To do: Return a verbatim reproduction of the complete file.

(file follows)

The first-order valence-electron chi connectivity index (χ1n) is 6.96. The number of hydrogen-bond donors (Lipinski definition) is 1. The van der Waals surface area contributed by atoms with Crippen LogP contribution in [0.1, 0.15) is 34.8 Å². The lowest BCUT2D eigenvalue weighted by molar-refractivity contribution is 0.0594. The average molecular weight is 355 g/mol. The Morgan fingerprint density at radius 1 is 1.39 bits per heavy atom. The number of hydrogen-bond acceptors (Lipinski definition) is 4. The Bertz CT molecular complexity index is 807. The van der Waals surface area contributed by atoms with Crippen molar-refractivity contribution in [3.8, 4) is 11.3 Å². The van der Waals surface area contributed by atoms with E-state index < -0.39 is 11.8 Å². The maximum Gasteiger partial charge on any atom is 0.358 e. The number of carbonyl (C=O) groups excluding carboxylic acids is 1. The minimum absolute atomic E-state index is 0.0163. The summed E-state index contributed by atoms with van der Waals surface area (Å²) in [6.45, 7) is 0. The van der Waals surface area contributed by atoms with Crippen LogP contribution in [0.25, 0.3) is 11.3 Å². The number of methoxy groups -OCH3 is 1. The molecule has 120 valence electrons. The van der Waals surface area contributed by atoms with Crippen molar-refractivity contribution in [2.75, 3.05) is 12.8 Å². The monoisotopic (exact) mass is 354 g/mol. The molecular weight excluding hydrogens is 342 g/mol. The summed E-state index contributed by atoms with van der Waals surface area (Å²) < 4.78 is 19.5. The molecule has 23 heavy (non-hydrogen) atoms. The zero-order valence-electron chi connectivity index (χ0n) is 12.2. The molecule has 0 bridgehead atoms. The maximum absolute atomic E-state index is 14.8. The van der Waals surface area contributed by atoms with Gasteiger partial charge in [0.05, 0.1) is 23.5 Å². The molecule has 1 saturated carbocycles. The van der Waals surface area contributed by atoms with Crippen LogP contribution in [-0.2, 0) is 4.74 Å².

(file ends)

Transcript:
The first-order valence-electron chi connectivity index (χ1n) is 6.96. The number of hydrogen-bond donors (Lipinski definition) is 1. The van der Waals surface area contributed by atoms with Crippen LogP contribution in [0.1, 0.15) is 34.8 Å². The lowest BCUT2D eigenvalue weighted by molar-refractivity contribution is 0.0594. The average molecular weight is 355 g/mol. The Morgan fingerprint density at radius 1 is 1.39 bits per heavy atom. The number of hydrogen-bond acceptors (Lipinski definition) is 4. The Bertz CT molecular complexity index is 807. The van der Waals surface area contributed by atoms with Crippen molar-refractivity contribution in [3.8, 4) is 11.3 Å². The van der Waals surface area contributed by atoms with E-state index < -0.39 is 11.8 Å². The maximum Gasteiger partial charge on any atom is 0.358 e. The number of carbonyl (C=O) groups excluding carboxylic acids is 1. The minimum absolute atomic E-state index is 0.0163. The summed E-state index contributed by atoms with van der Waals surface area (Å²) in [6.45, 7) is 0. The van der Waals surface area contributed by atoms with Crippen LogP contribution in [0.25, 0.3) is 11.3 Å². The number of methoxy groups -OCH3 is 1. The molecule has 120 valence electrons. The van der Waals surface area contributed by atoms with Crippen molar-refractivity contribution in [2.75, 3.05) is 12.8 Å². The monoisotopic (exact) mass is 354 g/mol. The molecular weight excluding hydrogens is 342 g/mol. The summed E-state index contributed by atoms with van der Waals surface area (Å²) < 4.78 is 19.5. The molecule has 23 heavy (non-hydrogen) atoms. The zero-order valence-electron chi connectivity index (χ0n) is 12.2. The molecule has 0 bridgehead atoms. The maximum absolute atomic E-state index is 14.8. The van der Waals surface area contributed by atoms with Gasteiger partial charge in [0.05, 0.1) is 23.5 Å². The molecule has 1 saturated carbocycles. The van der Waals surface area contributed by atoms with Crippen LogP contribution in [-0.2, 0) is 4.74 Å².